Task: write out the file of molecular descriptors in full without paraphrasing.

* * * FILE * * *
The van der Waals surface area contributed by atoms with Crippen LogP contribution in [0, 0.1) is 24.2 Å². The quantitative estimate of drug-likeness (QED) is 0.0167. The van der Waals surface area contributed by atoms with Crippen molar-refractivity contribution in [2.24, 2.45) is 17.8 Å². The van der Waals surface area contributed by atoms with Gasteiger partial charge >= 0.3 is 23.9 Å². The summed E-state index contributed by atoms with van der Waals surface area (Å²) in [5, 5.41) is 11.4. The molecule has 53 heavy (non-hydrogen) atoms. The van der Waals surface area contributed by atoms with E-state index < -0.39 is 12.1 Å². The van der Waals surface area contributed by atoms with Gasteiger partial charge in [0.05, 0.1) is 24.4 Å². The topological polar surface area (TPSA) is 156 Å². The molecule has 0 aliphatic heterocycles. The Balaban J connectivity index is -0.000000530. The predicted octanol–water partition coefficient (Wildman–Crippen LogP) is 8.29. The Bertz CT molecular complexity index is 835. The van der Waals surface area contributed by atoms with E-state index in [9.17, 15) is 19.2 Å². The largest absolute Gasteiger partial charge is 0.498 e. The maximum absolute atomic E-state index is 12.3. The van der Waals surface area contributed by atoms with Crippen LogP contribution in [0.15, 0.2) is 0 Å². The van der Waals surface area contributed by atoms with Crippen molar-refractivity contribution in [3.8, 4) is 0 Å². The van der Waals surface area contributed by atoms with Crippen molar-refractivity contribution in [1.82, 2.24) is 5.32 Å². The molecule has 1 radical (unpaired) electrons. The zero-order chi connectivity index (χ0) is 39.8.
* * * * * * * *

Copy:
The van der Waals surface area contributed by atoms with Crippen LogP contribution in [0, 0.1) is 24.2 Å². The quantitative estimate of drug-likeness (QED) is 0.0167. The van der Waals surface area contributed by atoms with Crippen molar-refractivity contribution in [2.24, 2.45) is 17.8 Å². The van der Waals surface area contributed by atoms with Gasteiger partial charge >= 0.3 is 23.9 Å². The summed E-state index contributed by atoms with van der Waals surface area (Å²) in [5, 5.41) is 11.4. The molecule has 53 heavy (non-hydrogen) atoms. The van der Waals surface area contributed by atoms with E-state index < -0.39 is 12.1 Å². The van der Waals surface area contributed by atoms with Gasteiger partial charge in [0.05, 0.1) is 24.4 Å². The topological polar surface area (TPSA) is 156 Å². The molecule has 0 aliphatic heterocycles. The Balaban J connectivity index is -0.000000530. The predicted octanol–water partition coefficient (Wildman–Crippen LogP) is 8.29. The Bertz CT molecular complexity index is 835. The van der Waals surface area contributed by atoms with E-state index in [9.17, 15) is 19.2 Å². The largest absolute Gasteiger partial charge is 0.498 e. The maximum absolute atomic E-state index is 12.3. The van der Waals surface area contributed by atoms with Crippen LogP contribution in [0.15, 0.2) is 0 Å². The van der Waals surface area contributed by atoms with Crippen molar-refractivity contribution in [3.8, 4) is 0 Å². The van der Waals surface area contributed by atoms with Crippen molar-refractivity contribution in [1.82, 2.24) is 5.32 Å². The molecule has 1 radical (unpaired) electrons. The zero-order chi connectivity index (χ0) is 39.8.